When Will Betelgeuse Explode? A Controversial New Study Says "Soon"

But most astronomers aren’t so sure.

We’ve all resigned ourselves to not seeing Betelgeuse explode, but at least one team of astronomers is still holding out hope.

If we’re ever going to see a nearby supernova, then Betelgeuse, the bright red supergiant on the right shoulder of the constellation Orion, is our best chance. But despite taunting us through early 2020, and again with recent brightening, the star stubbornly refuses to explode. Most recent studies agree that a Betelgeuse supernova won’t happen in our lifetimes, but one team of astronomers suggests it could actually happen in the next few decades.

It all depends on how big Betelgeuse actually is.

Where’s the Earth-Shattering Kaboom?

Ask an astrophysicist, and they’ll probably tell you that right now, in the center of Betelgeuse, tremendous heat and pressure are fusing helium atoms together into carbon atoms. If that’s the case, the supergiant star has several more stages — and several thousand years — to go through before finally, it fuses its last silicon atom into iron, burns itself out, and collapses under its own gargantuan weight, triggering an explosion so powerful it will be visible from other galaxies.

This NASA illustration of Betelgeuse shows the star shortly after the infamous Great Dimming of late 2019 and early 2020.


But in a recent preprint (not yet peer-reviewed and published) study, Tohoku University astronomer Hideyuki Saio and his colleagues suggest that instead, the star is already almost finished burning carbon — and after that, it’ll only take a few decades to run through oxygen and silicon. Saio and his colleagues base their claim on how often the star pulses, or brightens and dims.

Betelgeuse has a history of pulsing on regular cycles, like a beating heart on a cosmic scale. The cycle astrophysicists consider the most important takes 420 days to dim and brighten again. During those 420 days, the whole interior of the star expands and contracts at the same time (that’s called radial pulsation). Two other, shorter cycles of brightening and dimming are what’s called overtone modes; different layers of the star pulse on opposite cycles but at the same time, so one layer contracts while the next layer expands.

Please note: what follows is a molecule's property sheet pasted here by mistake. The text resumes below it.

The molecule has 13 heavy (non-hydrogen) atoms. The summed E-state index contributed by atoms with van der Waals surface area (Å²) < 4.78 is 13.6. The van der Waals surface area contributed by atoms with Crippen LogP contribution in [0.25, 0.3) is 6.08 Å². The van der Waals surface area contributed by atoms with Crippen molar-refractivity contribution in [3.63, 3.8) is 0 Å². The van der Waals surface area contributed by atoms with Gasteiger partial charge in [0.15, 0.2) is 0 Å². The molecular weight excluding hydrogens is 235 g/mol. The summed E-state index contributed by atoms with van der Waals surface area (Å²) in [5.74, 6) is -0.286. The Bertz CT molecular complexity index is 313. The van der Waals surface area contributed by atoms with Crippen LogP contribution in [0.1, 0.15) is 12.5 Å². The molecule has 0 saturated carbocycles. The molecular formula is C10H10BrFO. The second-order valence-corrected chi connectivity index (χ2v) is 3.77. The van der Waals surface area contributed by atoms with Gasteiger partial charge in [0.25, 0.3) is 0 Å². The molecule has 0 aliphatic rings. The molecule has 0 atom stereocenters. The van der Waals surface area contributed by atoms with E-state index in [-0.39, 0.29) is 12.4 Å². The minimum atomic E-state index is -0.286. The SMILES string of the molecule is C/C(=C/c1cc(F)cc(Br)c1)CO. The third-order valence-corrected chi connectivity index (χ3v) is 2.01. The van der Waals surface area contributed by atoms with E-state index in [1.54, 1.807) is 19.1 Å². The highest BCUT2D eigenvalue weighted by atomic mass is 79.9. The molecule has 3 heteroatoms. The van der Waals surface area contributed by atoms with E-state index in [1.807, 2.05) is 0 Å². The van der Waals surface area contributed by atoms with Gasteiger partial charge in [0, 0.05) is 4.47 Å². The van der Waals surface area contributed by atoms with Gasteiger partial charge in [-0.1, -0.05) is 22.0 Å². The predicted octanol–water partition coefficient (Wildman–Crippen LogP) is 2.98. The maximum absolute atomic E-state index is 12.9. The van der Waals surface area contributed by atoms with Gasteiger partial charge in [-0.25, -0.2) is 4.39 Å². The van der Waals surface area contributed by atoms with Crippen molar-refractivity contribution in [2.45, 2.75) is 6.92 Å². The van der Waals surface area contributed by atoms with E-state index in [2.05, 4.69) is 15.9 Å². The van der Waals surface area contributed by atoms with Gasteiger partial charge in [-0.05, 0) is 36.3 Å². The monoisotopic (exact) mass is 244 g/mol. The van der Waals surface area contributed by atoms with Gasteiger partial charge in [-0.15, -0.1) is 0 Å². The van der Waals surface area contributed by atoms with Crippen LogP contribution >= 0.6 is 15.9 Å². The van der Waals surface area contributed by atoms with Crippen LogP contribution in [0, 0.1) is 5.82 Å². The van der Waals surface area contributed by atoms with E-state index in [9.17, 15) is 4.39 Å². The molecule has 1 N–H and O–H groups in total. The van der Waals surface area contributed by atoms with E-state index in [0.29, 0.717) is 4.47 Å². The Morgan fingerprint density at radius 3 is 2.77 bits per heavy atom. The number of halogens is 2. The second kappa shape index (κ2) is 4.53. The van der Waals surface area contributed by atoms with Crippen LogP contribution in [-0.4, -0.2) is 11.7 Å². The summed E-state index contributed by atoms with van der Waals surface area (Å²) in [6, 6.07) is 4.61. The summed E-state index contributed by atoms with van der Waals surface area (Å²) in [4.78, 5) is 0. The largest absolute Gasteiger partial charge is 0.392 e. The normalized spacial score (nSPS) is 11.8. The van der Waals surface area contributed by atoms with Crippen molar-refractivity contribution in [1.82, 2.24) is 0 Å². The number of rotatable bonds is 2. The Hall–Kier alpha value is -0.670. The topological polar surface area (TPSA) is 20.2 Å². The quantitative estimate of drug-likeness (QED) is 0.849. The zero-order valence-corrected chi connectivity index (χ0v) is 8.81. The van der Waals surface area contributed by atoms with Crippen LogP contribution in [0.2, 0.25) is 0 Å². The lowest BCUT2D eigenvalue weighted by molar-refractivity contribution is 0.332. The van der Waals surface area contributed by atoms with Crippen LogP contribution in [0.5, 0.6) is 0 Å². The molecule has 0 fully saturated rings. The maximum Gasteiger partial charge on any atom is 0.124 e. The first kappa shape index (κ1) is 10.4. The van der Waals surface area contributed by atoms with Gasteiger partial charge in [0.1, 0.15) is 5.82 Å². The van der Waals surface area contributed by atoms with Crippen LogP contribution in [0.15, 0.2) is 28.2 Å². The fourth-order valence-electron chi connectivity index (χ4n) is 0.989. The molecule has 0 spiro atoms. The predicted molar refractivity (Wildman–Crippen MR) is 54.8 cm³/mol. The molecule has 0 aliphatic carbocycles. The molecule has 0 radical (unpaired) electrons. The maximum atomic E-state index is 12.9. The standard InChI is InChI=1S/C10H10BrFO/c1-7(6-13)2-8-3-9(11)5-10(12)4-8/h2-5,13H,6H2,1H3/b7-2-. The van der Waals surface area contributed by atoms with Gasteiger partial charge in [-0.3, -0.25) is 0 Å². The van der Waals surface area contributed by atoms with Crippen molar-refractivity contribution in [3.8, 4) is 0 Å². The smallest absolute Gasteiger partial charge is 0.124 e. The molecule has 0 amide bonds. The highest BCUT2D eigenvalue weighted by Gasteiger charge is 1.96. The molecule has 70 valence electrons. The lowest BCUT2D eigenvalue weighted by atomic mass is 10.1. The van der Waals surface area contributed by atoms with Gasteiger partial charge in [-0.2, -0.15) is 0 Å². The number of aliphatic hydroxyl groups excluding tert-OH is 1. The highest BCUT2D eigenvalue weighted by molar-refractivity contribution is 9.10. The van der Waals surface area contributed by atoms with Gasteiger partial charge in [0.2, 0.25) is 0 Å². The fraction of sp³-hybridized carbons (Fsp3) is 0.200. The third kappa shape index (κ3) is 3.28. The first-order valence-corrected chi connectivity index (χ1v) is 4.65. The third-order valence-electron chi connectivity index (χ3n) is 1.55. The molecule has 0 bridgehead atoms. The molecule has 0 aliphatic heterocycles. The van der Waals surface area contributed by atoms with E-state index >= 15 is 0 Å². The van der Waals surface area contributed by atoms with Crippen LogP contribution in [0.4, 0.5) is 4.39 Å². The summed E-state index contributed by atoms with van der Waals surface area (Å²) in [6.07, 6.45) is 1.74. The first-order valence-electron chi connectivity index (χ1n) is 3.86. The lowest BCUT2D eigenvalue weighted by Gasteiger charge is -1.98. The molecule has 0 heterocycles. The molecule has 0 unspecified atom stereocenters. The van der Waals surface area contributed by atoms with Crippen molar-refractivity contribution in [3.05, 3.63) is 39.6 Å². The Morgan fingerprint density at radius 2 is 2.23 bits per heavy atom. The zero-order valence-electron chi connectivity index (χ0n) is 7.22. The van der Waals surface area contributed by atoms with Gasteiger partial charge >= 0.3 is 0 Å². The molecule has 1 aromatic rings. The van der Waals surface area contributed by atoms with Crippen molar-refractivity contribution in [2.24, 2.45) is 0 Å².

“These pulsations are self-excited in the envelope of Betelgeuse due to the instability in the energy flow there,” Saio tells Inverse.

Astronomers have also noticed a much longer cycle of brightening and dimming coming from Betelgeuse, one that takes about 2,200 days — more of a “slow undulation,” as astronomer Laszlo Molnar, of Kokoly Observatory in Hungary, and his colleagues, describe it. Most astronomers have assumed this longest cycle wasn’t part of what’s called radial pulsation, but instead caused by something outside the star, like nearby dust. That’s a pretty common phenomenon in red giants and supergiants like Betelgeuse.

Saio and his colleagues, on the other hand, say the 2,200-day cycle is actually Betelgeuse’s main period of radial pulsation, when the whole star expands and contracts at once.

Thanks to the physics of how stars work, if Betelgeuse pulses on that long a cycle, it must have a larger radius than most astronomers believe it does: about 1,300 or 1,400 times that of our Sun, compared with previous estimates of 600 or 1,000 times the radius of our Sun.

Based on computer models, says, Saio, “We have found that the evolutionary stage of the model with such a large radius should be in a late stage of the carbon burning.” If Saio and his colleagues are correct, Betelgeuse could explode in the next several decades.

Actually, Size Does Matter

But according to other astronomers, that’s a big “if.”

“They assume a much larger radius than is observed,” Harvard University astrophysicist Andrea Dupree tells Inverse.

Molnar and his colleagues make the same point in their recent counterargument to Saio and his colleagues, which they published in the Research Notes of the American Astronomical Society. Telescopes have observed Betelgeuse in several wavelengths of light, and according to Molnar and his colleagues, all of that data rules out Betelgeuse being any bigger than 1,100 times the size of our Sun — not big enough for the whole star to pulse on that huge, slow 2,200-day cycle.

In other words, the data telescopes around the world (and in orbit) have gathered over the years just doesn’t point to Betelgeuse being big enough or old enough to explode anytime soon.

“The star WILL go supernova,” Dupree tells Inverse, “but not in our lifetimes.”

Maybe if we say its name three times, that might speed things up. What’s the worst that could happen?

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